Lots of organizations have implemented big data solutions – and this big data is often put into a data lake for economic reasons. As data lakes continue to grow in popularity across the enterprise ecosystem, the question comes to mind: Should the data inside of these nonrelational systems be subject to data governance? The simple answer to this question is yes: You do need data lake governance, provided the data is being used for business decision-making purposes. Let’s explore the value of governing these nonrelational systems.
To set a foundation, data governance is a defined data management process that an organization follows to ensure high-quality data is available throughout the data's full life cycle. So, whenever the organization is using the data inside of a data lake to help guide their decisions, the data needs to be governed.
Data governance provides the same value for a data lake that it provides for traditional relational systems. Here are a few business benefits of data lake governance:
- Identified data ownership helps you understand who to go to when there are questions about the data.
- Data definitions and standards allow you to know the right values for a data element.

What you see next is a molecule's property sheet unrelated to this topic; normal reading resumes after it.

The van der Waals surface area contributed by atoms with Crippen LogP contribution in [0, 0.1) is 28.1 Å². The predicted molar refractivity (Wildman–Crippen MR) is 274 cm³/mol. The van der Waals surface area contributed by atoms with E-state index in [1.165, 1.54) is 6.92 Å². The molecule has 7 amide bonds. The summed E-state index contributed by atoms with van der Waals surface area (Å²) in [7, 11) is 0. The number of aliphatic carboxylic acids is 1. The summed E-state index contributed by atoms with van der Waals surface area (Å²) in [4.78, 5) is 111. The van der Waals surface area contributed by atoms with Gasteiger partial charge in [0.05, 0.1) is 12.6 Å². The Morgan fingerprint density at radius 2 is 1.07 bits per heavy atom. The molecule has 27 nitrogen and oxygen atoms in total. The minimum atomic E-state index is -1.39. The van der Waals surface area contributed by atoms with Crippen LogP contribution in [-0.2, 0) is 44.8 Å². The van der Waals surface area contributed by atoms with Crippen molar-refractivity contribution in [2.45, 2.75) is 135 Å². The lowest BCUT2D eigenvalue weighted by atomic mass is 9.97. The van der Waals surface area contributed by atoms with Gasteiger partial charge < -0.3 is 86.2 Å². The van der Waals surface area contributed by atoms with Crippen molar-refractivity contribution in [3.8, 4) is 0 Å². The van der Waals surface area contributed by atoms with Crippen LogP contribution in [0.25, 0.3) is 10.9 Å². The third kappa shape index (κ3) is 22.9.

- Remediation processes performed on the data inside of the data lake provide workflow and escalation procedures on inaccurate data.
- Quick assessment of the data's usability for a specific business process reduces the likelihood of inconsistent reporting results.
- Security of sensitive data improves as you implement controls on who can access the data. This lowers the chances of data theft and cybercrimes, while helping you adhere to regulatory requirements.
- Data is traceable, so you can understand the entire life cycle of the information residing in the data lake – this includes metadata management and lineage visibility.
- Monitored health of the data inside the lake helps ensure that it adheres to governance standards.
Data lake governance – Tools and approaches
The great news is if your company already has a data governance program in place, adding a data lake just adds another source to be governed. So you can use the same data governance framework and council for governing your data lake. The main difference might be with the tools you'll need to ensure that the data in the lake adheres to the data governance program.
When you're choosing tools to apply data governance standards inside of the data lake, make sure your choice is driven by the data governance program's business requirements. The tools should never drive the data governance program. Another important consideration for tool selection is to make sure the data lake metadata can be knitted into the metadata of the current governance tool set for lineage, metadata management, traceability and transparency requirements of the data governance program.Learn more in this white paper: The SAS Data Governance Framework